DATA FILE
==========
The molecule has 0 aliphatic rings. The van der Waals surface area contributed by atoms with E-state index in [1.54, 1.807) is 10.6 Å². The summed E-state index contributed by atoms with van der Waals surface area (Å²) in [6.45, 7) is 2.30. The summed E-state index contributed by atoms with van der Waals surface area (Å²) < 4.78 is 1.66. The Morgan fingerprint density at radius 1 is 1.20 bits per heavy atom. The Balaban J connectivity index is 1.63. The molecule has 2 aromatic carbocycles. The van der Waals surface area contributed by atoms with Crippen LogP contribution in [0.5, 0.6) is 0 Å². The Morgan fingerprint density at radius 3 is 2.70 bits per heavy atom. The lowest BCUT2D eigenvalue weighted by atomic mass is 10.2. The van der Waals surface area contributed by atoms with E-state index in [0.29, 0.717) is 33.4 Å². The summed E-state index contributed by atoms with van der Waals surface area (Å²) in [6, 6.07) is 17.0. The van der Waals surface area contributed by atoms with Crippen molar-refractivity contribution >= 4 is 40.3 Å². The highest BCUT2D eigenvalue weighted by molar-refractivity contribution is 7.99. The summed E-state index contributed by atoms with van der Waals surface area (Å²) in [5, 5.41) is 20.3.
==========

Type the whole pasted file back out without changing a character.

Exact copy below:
The molecule has 0 aliphatic rings. The van der Waals surface area contributed by atoms with E-state index in [1.54, 1.807) is 10.6 Å². The summed E-state index contributed by atoms with van der Waals surface area (Å²) in [6.45, 7) is 2.30. The summed E-state index contributed by atoms with van der Waals surface area (Å²) < 4.78 is 1.66. The Morgan fingerprint density at radius 1 is 1.20 bits per heavy atom. The Balaban J connectivity index is 1.63. The molecule has 2 aromatic carbocycles. The van der Waals surface area contributed by atoms with Crippen LogP contribution in [0.5, 0.6) is 0 Å². The Morgan fingerprint density at radius 3 is 2.70 bits per heavy atom. The lowest BCUT2D eigenvalue weighted by atomic mass is 10.2. The van der Waals surface area contributed by atoms with E-state index in [0.29, 0.717) is 33.4 Å². The summed E-state index contributed by atoms with van der Waals surface area (Å²) in [6, 6.07) is 17.0. The van der Waals surface area contributed by atoms with Crippen molar-refractivity contribution >= 4 is 40.3 Å². The highest BCUT2D eigenvalue weighted by molar-refractivity contribution is 7.99. The summed E-state index contributed by atoms with van der Waals surface area (Å²) in [5, 5.41) is 20.3.